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Thursday, Nov. 8, 2012 11:28 am

They’re b-a-a-a-c-k

A cougar is spotted in Morgan County

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Everybody read about it – a high-tech hunter got video evidence that confirmed the presence in a Morgan County woods of an adult cougar, only the fourth known to have been sighted in Illinois since the 1870s, according to the state Department of Natural Resources.

The DNR staff are good scientists who don’t let their conclusions get ahead of their evidence. But less-than-scientific evidence of the big cat’s presence has been piling up for years, and for years was dismissed by wildlife experts. In deep southern Illinois, for instance, cougars are seen more often than sober college students. One would think that it was be easier to mistake a Democrat for a doughnut than to mistake a dog for a cat but lots of people do. Most of the animals reported as cougars in Illinois have probably been coyotes or feral dogs. However, the habitat and the food supply is there, so why shouldn’t the cats be there?

These days we know wild animals only from the sanitized images from TV wildlife documentaries and the zombie-like specimens trapped in zoos. We no longer appreciate their wildness or their strength, as is confirmed by the regular reports of grown people sticking their hands into the cages of zoos.

That wouldn’t be a problem if the only place people encountered cougars was the zoo. But the construction since the 1980s of exurban subdivisions surrounded by nature preserves and leafy stream bottoms means that people and cougars increasingly share the same habitat. The cats in such areas dine regularly on household pets, which they regard sort of like fast food. Cougars’ appetite for dogs is the best argument I know for strong wildlife protection laws.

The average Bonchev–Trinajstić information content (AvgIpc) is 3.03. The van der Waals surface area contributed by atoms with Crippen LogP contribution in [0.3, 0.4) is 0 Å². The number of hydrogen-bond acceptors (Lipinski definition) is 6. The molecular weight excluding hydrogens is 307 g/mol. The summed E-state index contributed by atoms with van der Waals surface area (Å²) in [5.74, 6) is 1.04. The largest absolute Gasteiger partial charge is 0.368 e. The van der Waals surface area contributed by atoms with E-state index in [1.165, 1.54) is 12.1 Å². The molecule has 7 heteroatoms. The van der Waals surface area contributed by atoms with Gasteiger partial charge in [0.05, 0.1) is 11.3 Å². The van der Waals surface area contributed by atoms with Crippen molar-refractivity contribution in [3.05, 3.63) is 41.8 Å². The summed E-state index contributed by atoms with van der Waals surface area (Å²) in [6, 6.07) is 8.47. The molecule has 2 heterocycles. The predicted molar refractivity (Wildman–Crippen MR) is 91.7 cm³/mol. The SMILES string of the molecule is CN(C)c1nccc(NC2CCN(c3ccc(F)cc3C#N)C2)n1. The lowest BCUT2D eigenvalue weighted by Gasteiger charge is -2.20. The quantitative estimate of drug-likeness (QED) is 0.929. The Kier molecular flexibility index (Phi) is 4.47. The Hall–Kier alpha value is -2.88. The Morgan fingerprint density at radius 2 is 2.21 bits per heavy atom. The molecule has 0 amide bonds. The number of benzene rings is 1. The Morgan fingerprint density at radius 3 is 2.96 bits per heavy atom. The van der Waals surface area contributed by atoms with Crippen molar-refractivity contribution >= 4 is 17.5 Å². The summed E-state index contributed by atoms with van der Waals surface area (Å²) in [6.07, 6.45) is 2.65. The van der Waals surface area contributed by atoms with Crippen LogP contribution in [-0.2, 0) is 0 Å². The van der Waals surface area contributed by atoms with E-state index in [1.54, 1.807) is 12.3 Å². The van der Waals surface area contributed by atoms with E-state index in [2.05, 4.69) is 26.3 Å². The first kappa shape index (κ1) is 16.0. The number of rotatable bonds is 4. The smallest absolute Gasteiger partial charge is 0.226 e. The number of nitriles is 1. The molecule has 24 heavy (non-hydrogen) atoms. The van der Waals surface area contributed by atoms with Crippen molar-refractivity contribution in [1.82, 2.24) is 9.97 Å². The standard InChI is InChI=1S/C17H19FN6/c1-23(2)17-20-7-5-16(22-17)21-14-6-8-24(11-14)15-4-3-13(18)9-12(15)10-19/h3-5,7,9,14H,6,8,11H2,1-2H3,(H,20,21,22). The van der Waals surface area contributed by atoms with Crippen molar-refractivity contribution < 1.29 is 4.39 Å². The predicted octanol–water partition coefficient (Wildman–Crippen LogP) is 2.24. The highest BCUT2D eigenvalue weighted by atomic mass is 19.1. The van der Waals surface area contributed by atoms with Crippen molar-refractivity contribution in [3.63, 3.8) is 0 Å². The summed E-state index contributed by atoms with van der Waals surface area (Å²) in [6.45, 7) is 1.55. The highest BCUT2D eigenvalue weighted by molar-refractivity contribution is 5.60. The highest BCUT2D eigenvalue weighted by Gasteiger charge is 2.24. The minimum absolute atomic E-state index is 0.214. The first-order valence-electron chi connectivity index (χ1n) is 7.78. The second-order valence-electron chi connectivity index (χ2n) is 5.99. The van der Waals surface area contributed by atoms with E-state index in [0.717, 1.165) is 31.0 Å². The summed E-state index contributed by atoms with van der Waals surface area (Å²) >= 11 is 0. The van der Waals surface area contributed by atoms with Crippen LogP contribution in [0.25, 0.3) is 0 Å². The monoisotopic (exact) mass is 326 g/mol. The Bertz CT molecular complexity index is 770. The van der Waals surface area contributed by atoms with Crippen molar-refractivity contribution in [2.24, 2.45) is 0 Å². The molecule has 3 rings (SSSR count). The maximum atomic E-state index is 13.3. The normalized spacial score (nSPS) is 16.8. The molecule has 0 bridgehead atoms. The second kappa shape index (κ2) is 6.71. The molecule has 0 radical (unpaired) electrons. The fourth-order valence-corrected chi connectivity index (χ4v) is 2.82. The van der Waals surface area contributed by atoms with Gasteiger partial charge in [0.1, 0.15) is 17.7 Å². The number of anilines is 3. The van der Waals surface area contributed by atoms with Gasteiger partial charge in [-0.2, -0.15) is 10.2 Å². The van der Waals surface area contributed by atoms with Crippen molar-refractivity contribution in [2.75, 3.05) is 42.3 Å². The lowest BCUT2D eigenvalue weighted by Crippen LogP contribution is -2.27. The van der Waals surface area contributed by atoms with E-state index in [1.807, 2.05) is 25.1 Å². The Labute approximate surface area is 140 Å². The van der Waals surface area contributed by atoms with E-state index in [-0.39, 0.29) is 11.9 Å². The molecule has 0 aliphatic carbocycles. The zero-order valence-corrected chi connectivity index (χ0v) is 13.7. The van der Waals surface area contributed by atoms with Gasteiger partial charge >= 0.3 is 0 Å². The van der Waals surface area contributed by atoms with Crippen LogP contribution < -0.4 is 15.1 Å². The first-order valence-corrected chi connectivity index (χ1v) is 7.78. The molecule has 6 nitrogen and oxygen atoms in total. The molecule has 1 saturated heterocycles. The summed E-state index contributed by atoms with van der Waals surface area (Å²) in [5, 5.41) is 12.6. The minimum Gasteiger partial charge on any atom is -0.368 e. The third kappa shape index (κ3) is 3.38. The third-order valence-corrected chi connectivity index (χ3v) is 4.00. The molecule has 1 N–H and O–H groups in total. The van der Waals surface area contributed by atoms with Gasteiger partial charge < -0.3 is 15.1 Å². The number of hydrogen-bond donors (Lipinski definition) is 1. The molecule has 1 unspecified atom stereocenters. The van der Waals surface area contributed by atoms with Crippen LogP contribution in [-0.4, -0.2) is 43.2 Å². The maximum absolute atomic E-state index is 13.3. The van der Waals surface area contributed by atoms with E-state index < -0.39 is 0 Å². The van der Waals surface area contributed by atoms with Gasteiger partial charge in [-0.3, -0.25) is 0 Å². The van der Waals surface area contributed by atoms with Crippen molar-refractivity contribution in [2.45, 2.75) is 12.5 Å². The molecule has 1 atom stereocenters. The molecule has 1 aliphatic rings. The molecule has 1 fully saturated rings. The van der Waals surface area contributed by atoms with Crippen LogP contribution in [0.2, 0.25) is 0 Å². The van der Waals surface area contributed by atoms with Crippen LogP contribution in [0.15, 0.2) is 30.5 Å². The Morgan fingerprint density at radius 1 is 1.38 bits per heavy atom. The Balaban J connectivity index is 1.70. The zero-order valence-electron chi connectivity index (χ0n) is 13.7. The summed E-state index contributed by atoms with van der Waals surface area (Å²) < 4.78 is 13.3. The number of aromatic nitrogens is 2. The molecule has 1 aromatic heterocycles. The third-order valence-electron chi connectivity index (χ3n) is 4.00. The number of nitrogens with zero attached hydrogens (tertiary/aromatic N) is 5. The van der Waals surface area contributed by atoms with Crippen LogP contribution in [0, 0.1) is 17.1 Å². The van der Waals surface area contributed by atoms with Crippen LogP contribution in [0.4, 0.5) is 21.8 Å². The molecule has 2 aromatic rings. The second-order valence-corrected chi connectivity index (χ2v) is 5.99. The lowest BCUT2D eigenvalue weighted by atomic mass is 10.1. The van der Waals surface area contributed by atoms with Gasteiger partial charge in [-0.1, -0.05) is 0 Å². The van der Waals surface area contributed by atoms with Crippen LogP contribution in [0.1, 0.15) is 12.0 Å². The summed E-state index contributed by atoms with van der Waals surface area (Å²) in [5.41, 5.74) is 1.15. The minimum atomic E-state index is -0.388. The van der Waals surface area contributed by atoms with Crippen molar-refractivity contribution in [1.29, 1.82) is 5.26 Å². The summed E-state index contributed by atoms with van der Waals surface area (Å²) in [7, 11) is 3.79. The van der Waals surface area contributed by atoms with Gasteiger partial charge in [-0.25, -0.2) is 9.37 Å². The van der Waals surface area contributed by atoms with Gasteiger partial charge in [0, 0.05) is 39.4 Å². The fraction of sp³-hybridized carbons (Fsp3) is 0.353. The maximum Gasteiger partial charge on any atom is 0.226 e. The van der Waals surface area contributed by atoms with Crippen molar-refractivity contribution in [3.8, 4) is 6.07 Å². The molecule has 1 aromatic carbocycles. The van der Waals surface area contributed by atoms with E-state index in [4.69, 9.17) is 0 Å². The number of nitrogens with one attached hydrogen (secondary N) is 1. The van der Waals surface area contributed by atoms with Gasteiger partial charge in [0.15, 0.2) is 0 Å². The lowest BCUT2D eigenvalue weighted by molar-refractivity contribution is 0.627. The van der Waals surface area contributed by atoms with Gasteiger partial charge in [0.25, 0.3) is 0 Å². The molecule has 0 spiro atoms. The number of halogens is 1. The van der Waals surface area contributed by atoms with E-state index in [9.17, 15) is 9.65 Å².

In a 2004 article for Illinois Issues magazine, I noted that in old Illinois the big cats were known almost universally as panthers. The mappers of the U.S. Geological Survey list more than a dozen “Panther Creeks” along with their forks and branches, plus a Panther Grove, a Panther Hollow and a Panther Den, but not a single landscape feature in the state is officially named after the cougar.

But while we know why yesterday’s Negroes are now known as African-Americans and why yesterday’s Democratic Party is now known as Mike Madigan, it is not clear why the panther is now known as the cougar. I speculated that “panther” was much the commoner usage in the American South, and the early preference for the term in Illinois no doubt owes to the Southern origin of so many of the state’s settlers. (The cat is still popularly known as the panther in southern Illinois.)

The Morgan County folks interviewed by the SJ-R expressed unease at the idea of cougars in the neighborhood. True, the cat is astonishingly agile, strong and quick; California wildlife experts tell hikers that there is no point being alert to a cat attack in the wild, because you’ll never know they’re there until they’re on your back. However, frontier dwellers were more afraid of the gray wolf, mainly because wolves, like legislators, hunted in packs.

In settled areas, the cats are shy and withdrawing. In the summer of 2010 I got a chance to learn a little about life on the cougar-suburb interface in northern California. They feed mainly on deer in the wooded hills that surround so many subdivisions. In doing so they fulfill the ancient and honorable role of the predator by culling wild herds of sick or weakly animals. This fact alone endears the cats to nearby homeowners, since deer sneak down from the hills at night to lunch on garden plants like Bluto going down the cafeteria line in Animal House.

Cougars thus are seen in northern California nearly as often as coyotes are seen in Illinois, and often in surprisingly populated spots. A jaded public usually reacts with curiosity rather than alarm. When an adult cat was spotted in daylight within yards of a middle school, the school did not respond by locking down the campus. It merely reminded anxious parents that their favorite tax deductions have been taught how to behave when confronted by a cougar. Which is, try to make yourself look bigger than you are and make a lot of noise. That’s pretty much how schoolkids act all the time, which explains why cougars out there fear schoolkids in the same way that schoolkids fear math teachers.

And what should you do if you are confronted by a cougar and you are too embarrassed to behave like you’re a fifth-grader? You could try imitating a candidate for Congress; they also make a lot of noise and try to look bigger than they are, and the cougar is probably as sick of politics as you are. If it actually attacks you anyway, do what everyone else does – blame Obama.

Contact James Krohe Jr. at KroJnr@gmail.com.


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